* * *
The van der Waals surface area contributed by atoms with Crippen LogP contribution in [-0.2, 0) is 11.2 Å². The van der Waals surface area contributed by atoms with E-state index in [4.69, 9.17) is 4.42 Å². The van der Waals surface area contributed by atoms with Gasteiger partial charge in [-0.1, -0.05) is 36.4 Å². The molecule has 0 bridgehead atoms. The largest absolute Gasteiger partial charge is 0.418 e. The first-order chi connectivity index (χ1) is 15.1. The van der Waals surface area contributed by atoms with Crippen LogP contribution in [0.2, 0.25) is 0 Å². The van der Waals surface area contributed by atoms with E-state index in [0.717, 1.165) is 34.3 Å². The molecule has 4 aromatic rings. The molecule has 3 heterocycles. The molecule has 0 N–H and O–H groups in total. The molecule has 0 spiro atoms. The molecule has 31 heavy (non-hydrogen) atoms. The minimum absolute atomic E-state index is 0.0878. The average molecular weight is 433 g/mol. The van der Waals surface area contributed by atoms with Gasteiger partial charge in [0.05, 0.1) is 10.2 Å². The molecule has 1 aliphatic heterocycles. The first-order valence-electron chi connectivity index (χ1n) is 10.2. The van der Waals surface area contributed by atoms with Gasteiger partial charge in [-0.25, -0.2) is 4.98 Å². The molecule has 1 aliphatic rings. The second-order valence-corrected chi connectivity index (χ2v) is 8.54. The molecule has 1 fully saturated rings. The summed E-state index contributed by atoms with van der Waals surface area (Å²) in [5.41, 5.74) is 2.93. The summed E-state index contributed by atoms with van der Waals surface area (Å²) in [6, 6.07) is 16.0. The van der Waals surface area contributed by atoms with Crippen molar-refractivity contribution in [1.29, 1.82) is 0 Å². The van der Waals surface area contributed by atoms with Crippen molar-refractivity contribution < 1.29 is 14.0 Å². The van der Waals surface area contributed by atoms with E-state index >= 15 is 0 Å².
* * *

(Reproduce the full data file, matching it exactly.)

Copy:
The van der Waals surface area contributed by atoms with Crippen LogP contribution in [-0.2, 0) is 11.2 Å². The van der Waals surface area contributed by atoms with E-state index in [4.69, 9.17) is 4.42 Å². The van der Waals surface area contributed by atoms with Gasteiger partial charge in [-0.1, -0.05) is 36.4 Å². The molecule has 0 bridgehead atoms. The largest absolute Gasteiger partial charge is 0.418 e. The first-order chi connectivity index (χ1) is 15.1. The van der Waals surface area contributed by atoms with Crippen LogP contribution in [0.2, 0.25) is 0 Å². The van der Waals surface area contributed by atoms with E-state index in [0.717, 1.165) is 34.3 Å². The molecule has 4 aromatic rings. The molecule has 3 heterocycles. The molecule has 0 N–H and O–H groups in total. The molecule has 0 spiro atoms. The molecule has 31 heavy (non-hydrogen) atoms. The minimum absolute atomic E-state index is 0.0878. The average molecular weight is 433 g/mol. The van der Waals surface area contributed by atoms with Gasteiger partial charge in [0.05, 0.1) is 10.2 Å². The molecule has 1 aliphatic heterocycles. The first-order valence-electron chi connectivity index (χ1n) is 10.2. The van der Waals surface area contributed by atoms with Gasteiger partial charge in [-0.25, -0.2) is 4.98 Å². The molecule has 1 aliphatic rings. The second-order valence-corrected chi connectivity index (χ2v) is 8.54. The molecule has 1 fully saturated rings. The summed E-state index contributed by atoms with van der Waals surface area (Å²) in [5.41, 5.74) is 2.93. The summed E-state index contributed by atoms with van der Waals surface area (Å²) in [6, 6.07) is 16.0. The van der Waals surface area contributed by atoms with Crippen molar-refractivity contribution in [1.29, 1.82) is 0 Å². The van der Waals surface area contributed by atoms with Crippen molar-refractivity contribution < 1.29 is 14.0 Å². The van der Waals surface area contributed by atoms with E-state index >= 15 is 0 Å².